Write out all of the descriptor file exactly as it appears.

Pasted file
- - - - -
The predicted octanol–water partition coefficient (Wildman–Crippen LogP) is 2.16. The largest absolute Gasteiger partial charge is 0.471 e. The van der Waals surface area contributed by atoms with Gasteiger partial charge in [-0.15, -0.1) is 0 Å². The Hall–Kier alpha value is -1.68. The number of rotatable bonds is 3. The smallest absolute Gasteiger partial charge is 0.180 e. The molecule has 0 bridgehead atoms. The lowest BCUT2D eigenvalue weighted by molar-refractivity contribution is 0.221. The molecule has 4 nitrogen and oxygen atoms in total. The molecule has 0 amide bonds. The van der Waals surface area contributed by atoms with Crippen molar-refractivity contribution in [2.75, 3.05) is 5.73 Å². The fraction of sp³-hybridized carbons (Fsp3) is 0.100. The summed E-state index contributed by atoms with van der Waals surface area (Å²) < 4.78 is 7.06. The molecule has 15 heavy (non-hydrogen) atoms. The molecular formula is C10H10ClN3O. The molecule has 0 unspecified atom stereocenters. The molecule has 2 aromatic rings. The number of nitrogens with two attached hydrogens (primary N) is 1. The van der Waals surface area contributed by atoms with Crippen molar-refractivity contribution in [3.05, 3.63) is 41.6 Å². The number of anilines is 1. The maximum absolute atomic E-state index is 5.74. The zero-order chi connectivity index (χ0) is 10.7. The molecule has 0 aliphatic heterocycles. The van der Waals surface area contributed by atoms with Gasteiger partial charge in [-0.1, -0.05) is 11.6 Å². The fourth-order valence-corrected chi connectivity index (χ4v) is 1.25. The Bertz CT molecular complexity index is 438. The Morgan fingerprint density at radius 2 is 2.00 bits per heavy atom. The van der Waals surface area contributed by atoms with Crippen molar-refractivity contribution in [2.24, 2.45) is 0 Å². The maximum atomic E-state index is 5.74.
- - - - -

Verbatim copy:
The predicted octanol–water partition coefficient (Wildman–Crippen LogP) is 2.16. The largest absolute Gasteiger partial charge is 0.471 e. The van der Waals surface area contributed by atoms with Gasteiger partial charge in [-0.15, -0.1) is 0 Å². The Hall–Kier alpha value is -1.68. The number of rotatable bonds is 3. The smallest absolute Gasteiger partial charge is 0.180 e. The molecule has 0 bridgehead atoms. The lowest BCUT2D eigenvalue weighted by molar-refractivity contribution is 0.221. The molecule has 4 nitrogen and oxygen atoms in total. The molecule has 0 amide bonds. The van der Waals surface area contributed by atoms with Crippen molar-refractivity contribution in [2.75, 3.05) is 5.73 Å². The fraction of sp³-hybridized carbons (Fsp3) is 0.100. The summed E-state index contributed by atoms with van der Waals surface area (Å²) < 4.78 is 7.06. The molecule has 15 heavy (non-hydrogen) atoms. The molecular formula is C10H10ClN3O. The molecule has 0 unspecified atom stereocenters. The molecule has 2 aromatic rings. The number of nitrogens with two attached hydrogens (primary N) is 1. The van der Waals surface area contributed by atoms with Crippen molar-refractivity contribution in [3.05, 3.63) is 41.6 Å². The number of anilines is 1. The maximum absolute atomic E-state index is 5.74. The zero-order chi connectivity index (χ0) is 10.7. The molecule has 0 aliphatic heterocycles. The van der Waals surface area contributed by atoms with Gasteiger partial charge in [-0.1, -0.05) is 11.6 Å². The fourth-order valence-corrected chi connectivity index (χ4v) is 1.25. The Bertz CT molecular complexity index is 438. The Morgan fingerprint density at radius 2 is 2.00 bits per heavy atom. The van der Waals surface area contributed by atoms with Crippen molar-refractivity contribution in [2.24, 2.45) is 0 Å². The maximum atomic E-state index is 5.74.